The main drawback of this method is probably that you feel really stupid doing it. Does anyone else remember the «sauna pants» that people wore to aerobics classes in the 80s, or the «sauna belts» that they sold on TV shop in the 90s, claiming that it would make subcutanoeous fat melt and run out through the pores in your skin? I do, and that’s why I felt like an idiot doing the layering up. I was assuming people seeing me would think I was trying to increase fat burning rather than heat training.

  • Sauna

For me this turned out to be the easiest method to use, as I have access to a sauna in the gym where I work. This meant I could pop into the sauna after doing a treadmill session or a gym workout, or just use it before or after work if I was having a rest day. However, it was also the method I found the most unpleasant. And boring. There’s not much to do in a sauna. I tried reading, which was an effective way of taking my mind off how long was left to sit there, and how my ears were burning and skin was itching due to the heat, however, both books and magazines would simply dissolve after about 30 minutes due to the heat and sweat. Saunas also need better reading light. Another drawback of sauna sessions is that they don’t give any additional benefits, that I am aware of, other than the heat training.

  • Hot yoga

This was the method that I enjoyed the most, but also the one that was the most costly, required the most organizing, and was most time consuming. First had to find a yoga studio offering classes at times that suited me. Since the studio that was nearest only had classes in the two evenings that I always work I ended up going to a studio that was a one hour bike ride away. A 90 minute session would therefore take about four and a half hours of my day, including time get changed and organized beforehand and showering after. On the plus side, this meant I was getting some cross training done while heat training. Cycling, stretching, balance training, and last but not least, the relaxation and meditation at the end of the classes was really great. Hot yoga made me feel energized, while the other methods made me feel drained and slightly nauseous. I will probably renew my membership at the yoga studio after the WSER, just in case it gets hot at the North Downs Way 100 in August.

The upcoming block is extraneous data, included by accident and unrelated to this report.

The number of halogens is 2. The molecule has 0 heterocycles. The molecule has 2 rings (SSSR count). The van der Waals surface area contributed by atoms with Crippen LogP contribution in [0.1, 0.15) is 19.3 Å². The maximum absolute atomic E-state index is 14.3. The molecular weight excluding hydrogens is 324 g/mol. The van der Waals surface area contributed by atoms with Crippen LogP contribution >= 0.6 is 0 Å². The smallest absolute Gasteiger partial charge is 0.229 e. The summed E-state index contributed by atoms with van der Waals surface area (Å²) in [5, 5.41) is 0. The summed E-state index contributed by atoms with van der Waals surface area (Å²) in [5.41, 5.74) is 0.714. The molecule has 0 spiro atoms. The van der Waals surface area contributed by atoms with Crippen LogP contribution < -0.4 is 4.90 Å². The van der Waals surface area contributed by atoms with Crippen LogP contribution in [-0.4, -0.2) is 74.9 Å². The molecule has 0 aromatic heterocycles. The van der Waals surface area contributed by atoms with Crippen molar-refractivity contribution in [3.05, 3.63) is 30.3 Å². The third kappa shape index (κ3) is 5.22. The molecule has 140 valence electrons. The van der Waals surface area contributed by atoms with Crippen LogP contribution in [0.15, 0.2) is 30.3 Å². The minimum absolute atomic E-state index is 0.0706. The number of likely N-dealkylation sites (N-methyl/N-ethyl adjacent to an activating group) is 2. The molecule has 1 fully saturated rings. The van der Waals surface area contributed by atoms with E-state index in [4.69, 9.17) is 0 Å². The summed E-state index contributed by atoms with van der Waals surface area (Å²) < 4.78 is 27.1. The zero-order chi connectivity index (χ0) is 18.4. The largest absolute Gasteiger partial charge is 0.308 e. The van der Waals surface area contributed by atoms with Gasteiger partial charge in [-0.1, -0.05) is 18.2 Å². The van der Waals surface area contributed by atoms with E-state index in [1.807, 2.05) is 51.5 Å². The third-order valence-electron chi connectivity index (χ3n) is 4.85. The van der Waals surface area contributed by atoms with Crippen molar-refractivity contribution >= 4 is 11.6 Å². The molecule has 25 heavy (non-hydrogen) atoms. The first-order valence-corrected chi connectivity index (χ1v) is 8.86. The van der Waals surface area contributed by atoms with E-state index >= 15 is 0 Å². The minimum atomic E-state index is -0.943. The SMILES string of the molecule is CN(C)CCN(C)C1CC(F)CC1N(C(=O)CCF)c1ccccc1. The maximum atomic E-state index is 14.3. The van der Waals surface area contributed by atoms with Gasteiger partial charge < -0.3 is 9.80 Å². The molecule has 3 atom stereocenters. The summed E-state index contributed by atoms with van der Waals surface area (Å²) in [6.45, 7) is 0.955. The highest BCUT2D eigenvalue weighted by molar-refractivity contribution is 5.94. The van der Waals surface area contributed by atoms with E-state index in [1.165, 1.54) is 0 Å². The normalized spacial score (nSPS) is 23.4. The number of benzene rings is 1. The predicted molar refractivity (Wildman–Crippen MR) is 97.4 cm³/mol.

Want to read about the science?


How Runners can Acclimate to Heat

Reading the above articles, I have to admit I have not been able to do it 100 % by the book. I don’t think there has ever been a race where I feel I have done enough to prepare, there is always something more I could or should have done. However, I have done my best, and luckily the research shows that even just a few heat training sessions can have benefits. I have also noticed that I am sweating more, but that my sweat is less salty, meaning that some physiological adaptations have taken place. The increase in heat comfort is maybe even more important. However hot the canyons at WSER get, they can’t be worse than a sauna. Can they?